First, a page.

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Wassily Kandinsky, Blue Crest, 1917, State Russian Museum, St Petersburg, Russia.
Wassily Kandinsky, Blue Crest, 1917, State Russian Museum, St Petersburg, Russia.

Revolutionary Russian Art at the Royal Academy

A new exhibition at the Royal Academy examines the radical, deeply political russian art that flourished in the first years of the Russian Revolution.

Emerging across Europe from the  early 1850s onwards, avant-garde art prized originality and radical experimentation. Unorthodox by design, it sought to challenge received notions of art, culture and society, whether it was cubism’s innovations of form or futurism’s revolutionary social vision. In Russia it was a diverse and multi-layered movement with an impassioned desire to transform society; utopian ideals that found their greatest realisation in the Russian Revolution of 1917 and the years that followed.   

See alsoTancredi Parmeggiani

The end of Tsarist rule and the state repression that accompanied it inaugurated a period when artists fused socio-political concerns with groundbreaking experimentation in painting, sculpture, film, literature, theatre, photography, architecture and the decorative arts. Avant-garde artists sought a break with the past and to articulate a new type of art for the people; a heady mingling of ideas, politics and passion where creative freedom and the possibilities that came with it seemed endless. Eventually, however, it was violently suppressed as Stalin consolidated his grip on the state in the early 1930s, after which socialist realism became the only acceptable face of communist art.

Next year in February 2017, to mark the centenary of the Russian Revolution, the Royal Academy of Arts is staging a landmark exhibition that will examine this intense period of artistic innovation, starting with the October Revolution of 1917 and culminating in 1932, when art critic and curator Nikolai Punin staged a major exhibition of avant-garde art at the State Russian Museum in Leningrad.

In a first for exhibitions on 20th century Russian art in this country, Revolution: Russian Art 1917-1932 will chart the diversity of this period by focusing on both avant-garde and socialist realism artists, from modernist luminaries such as Chagall, Kandinsky, Malevich and Tatlin to socialist realist figures such as Brodksy, Deineka, Mukhina and Samokhvalov. Pieces on show—many of which have never been seen before—will include photography, sculpture, porcelain, film, paintings and posters, from the dynamic abstract compositions of Malevich to the pioneering films of Eisenstein. There will also be a plethora of more prosaic items such as propaganda posters, ration coupons, porcelain, textiles and more.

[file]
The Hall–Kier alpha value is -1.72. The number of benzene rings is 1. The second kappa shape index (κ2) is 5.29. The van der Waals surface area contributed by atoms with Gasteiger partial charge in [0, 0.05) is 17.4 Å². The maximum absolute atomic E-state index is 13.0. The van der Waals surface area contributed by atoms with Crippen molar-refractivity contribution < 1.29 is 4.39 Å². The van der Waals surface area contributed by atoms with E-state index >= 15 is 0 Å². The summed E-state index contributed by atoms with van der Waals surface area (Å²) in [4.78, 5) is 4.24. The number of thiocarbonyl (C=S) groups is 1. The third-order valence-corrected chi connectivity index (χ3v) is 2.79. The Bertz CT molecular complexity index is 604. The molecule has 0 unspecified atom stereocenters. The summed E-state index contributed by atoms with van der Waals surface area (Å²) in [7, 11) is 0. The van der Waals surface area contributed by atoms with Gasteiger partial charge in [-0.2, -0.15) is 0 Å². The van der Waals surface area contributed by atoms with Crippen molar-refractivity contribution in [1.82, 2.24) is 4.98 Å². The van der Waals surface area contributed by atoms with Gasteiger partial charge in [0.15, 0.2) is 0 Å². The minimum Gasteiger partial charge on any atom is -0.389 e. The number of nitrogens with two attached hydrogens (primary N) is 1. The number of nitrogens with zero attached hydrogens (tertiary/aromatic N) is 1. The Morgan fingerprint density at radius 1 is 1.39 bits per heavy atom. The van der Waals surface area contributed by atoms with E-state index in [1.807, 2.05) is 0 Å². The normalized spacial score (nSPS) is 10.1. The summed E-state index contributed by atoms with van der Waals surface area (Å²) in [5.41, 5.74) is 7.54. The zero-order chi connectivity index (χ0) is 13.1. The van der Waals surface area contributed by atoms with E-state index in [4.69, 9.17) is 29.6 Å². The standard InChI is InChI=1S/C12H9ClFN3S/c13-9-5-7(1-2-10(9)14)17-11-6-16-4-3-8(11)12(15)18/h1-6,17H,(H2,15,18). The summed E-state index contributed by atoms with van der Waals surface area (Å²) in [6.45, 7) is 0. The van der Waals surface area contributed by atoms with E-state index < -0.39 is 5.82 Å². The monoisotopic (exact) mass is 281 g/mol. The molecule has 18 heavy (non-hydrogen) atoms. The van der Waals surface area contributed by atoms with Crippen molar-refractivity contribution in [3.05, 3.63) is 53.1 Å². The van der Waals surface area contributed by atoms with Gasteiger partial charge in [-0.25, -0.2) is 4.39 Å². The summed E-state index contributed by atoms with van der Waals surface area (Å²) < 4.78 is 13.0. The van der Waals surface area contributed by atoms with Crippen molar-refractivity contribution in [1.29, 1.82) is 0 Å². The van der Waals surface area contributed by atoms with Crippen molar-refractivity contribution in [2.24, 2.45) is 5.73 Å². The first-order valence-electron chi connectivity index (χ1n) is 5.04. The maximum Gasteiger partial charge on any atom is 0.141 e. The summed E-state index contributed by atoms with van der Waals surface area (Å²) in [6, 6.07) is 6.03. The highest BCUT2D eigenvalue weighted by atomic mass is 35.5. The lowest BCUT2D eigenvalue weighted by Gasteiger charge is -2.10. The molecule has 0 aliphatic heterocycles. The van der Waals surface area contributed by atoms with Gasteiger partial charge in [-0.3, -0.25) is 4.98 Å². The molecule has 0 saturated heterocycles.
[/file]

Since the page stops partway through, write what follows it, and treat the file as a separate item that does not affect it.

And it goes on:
See also: Abstract Expressionism

 Particular highlights from a collection of over 200 works include a whole gallery dedicated to more than 30 paintings and architectons by Malevich—seen together for the first time since 1932—as well as a room dedicated to the work of Kuzma Petrov-Vodkin. Other key pieces include Marc Chagall’s The Promenade, Wassily Kandinsky’s Blue Crest, Boris Mikhailovich Kustodiev’s Bolshevik and Kuzma Petrov-Vodkin’s Fantasy. The show will also feature loans from the State Russian Museum in St Petersburg and the State Tretyakov Gallery in Moscow, as well as several international private collections.

The Royal Academy’s show aims to interrogate the complex and often turbulent nature of this post-Revolutionary period—where art and politics were often intertwined—by showcasing a wide array of works that will be divided into broad thematic sections.

Salute the Leader charts Lenin’s ascent to power and his rise to cult status after death, as well as the arrival of Stalin. Man and Machine examines how painting, photography and film recorded the efforts of proletarian worker heroes, whose feats promoted the successes of Soviet industry and technology.

 Brave New World looks at the advent of a new cultural world, and the Fate of the Peasant examines the effect of collective farming on rural Russian life. Eternal Russia tracks the enduring presence of images of old Russia in revolutionary society and New City, New Society looks at urban life under Lenin’s New Economic Policy in the 1920s. Finally, Stalin’s Utopia examines the dictator’s mammoth public projects and the darkening nature of his political vision. 

See also: Painting the Modern Garden: Monet to Matisse

 Revolution: Russian Art 1917-1932 runs from 11 February to 17 April 2017 at the Royal Academy. For more information, visit royalacademy.org.uk

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